Election Commissioner Somchai Srisutthiyakorn on Tuesday criticised new poll regulations that he said will make it difficult for small political parties to win House seats in a general election, let alone nominate a prime minister for the House to vote on.
His comments came as up to 46 social and political groups, as of on Tuesday, had applied to the Election Commission to establish parties to contest the polls tentatively scheduled to take place in February next year.
Mr Somchai said he had done some calculations which were based on the 70% voter turnout in the previous election, or about 35 million people.
With 500 MP seats up for grabs in the next poll, a party would need 70,000 votes to win a House seat, he said. And to be eligible to nominate a prime ministerial candidate for the House to vote on as required by the new rules, a party must have at least 25 House seats.
According to Mr Somchai, it would not be easy for small parties to win 25 House seats to be eligible to nominate a premier.
Based on his calculations, he said a small party would need to win at least 1.75 million votes from their constituency candidates to be allocated 25 seats from the party list.
This would mean they would have to win about 5,000 votes in each of 350 constituencies to get 1.75 million votes, he said.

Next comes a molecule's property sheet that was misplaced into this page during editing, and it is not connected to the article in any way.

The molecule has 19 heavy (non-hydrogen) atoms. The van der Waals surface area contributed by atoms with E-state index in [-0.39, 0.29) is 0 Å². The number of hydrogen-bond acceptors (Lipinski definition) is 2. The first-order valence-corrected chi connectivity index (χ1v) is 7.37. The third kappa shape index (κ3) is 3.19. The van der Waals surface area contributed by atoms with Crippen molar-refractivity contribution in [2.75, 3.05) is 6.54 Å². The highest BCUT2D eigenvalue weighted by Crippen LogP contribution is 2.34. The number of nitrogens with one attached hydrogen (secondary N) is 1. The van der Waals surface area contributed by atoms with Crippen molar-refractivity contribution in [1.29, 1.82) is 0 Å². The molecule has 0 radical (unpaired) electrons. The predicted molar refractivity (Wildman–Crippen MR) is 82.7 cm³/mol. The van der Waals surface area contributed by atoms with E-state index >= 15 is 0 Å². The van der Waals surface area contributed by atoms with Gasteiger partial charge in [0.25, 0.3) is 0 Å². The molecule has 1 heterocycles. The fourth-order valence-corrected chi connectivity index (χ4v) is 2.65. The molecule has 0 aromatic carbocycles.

Under the new system, the total number of MPs is capped at 500, 350 of whom are elected from constituencies and 150 from the party lists which will be proportionally allocated to each party based on the number of votes from constituencies. The votes cast for losing constituency candidates will still be used to calculate the number of party-list seats.
However, Mr Somchai said an election would require more than public participation.
A small party would need 40-50 million baht to cover election expenses, he said.
According to Mr Somchai, application fees for each candidate are 10,000 baht and would amount to 3.5 million baht in total. While big political parties are expected to spend about 1.5 million baht per head, small ones may spend 100,000 baht each, coming to 35 million baht.
"So, a small party would need 40-50 million baht in the election and that can't guarantee their candidates will win 5,000 votes each. So those who say elections are about public participation may have to think twice," he said.
On Facebook, Mr Somchai also took aim at a requirement for new parties to come up with one million baht to be contributed by 500 founding members within 180 days.